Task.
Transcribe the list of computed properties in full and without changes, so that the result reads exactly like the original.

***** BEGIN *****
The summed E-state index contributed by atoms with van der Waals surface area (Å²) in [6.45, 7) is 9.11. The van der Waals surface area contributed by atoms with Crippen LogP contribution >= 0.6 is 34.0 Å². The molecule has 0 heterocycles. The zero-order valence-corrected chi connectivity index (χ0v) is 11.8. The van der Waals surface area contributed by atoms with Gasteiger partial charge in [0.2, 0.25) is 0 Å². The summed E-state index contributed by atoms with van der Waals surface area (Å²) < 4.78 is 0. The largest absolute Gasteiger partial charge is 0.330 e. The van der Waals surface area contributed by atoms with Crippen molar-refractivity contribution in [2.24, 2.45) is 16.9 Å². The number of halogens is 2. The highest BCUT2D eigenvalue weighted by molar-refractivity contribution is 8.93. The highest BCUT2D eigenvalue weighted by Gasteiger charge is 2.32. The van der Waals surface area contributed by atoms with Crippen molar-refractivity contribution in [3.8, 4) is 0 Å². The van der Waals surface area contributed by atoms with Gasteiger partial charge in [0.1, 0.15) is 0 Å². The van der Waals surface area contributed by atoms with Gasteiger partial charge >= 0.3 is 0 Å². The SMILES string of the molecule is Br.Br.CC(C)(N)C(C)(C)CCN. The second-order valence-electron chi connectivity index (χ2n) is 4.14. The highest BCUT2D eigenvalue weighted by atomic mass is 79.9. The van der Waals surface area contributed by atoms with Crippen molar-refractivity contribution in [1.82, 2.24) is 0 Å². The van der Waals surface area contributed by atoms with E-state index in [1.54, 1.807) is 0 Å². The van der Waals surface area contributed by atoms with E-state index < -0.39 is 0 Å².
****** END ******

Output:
The summed E-state index contributed by atoms with van der Waals surface area (Å²) in [6.45, 7) is 9.11. The van der Waals surface area contributed by atoms with Crippen LogP contribution >= 0.6 is 34.0 Å². The molecule has 0 heterocycles. The zero-order valence-corrected chi connectivity index (χ0v) is 11.8. The van der Waals surface area contributed by atoms with Gasteiger partial charge in [0.2, 0.25) is 0 Å². The summed E-state index contributed by atoms with van der Waals surface area (Å²) < 4.78 is 0. The largest absolute Gasteiger partial charge is 0.330 e. The van der Waals surface area contributed by atoms with Crippen molar-refractivity contribution in [2.24, 2.45) is 16.9 Å². The number of halogens is 2. The highest BCUT2D eigenvalue weighted by molar-refractivity contribution is 8.93. The highest BCUT2D eigenvalue weighted by Gasteiger charge is 2.32. The van der Waals surface area contributed by atoms with Crippen molar-refractivity contribution in [3.8, 4) is 0 Å². The van der Waals surface area contributed by atoms with Gasteiger partial charge in [0.1, 0.15) is 0 Å². The van der Waals surface area contributed by atoms with Gasteiger partial charge >= 0.3 is 0 Å². The SMILES string of the molecule is Br.Br.CC(C)(N)C(C)(C)CCN. The second-order valence-electron chi connectivity index (χ2n) is 4.14. The highest BCUT2D eigenvalue weighted by atomic mass is 79.9. The van der Waals surface area contributed by atoms with Crippen molar-refractivity contribution in [1.82, 2.24) is 0 Å². The van der Waals surface area contributed by atoms with E-state index in [1.54, 1.807) is 0 Å². The van der Waals surface area contributed by atoms with E-state index < -0.39 is 0 Å².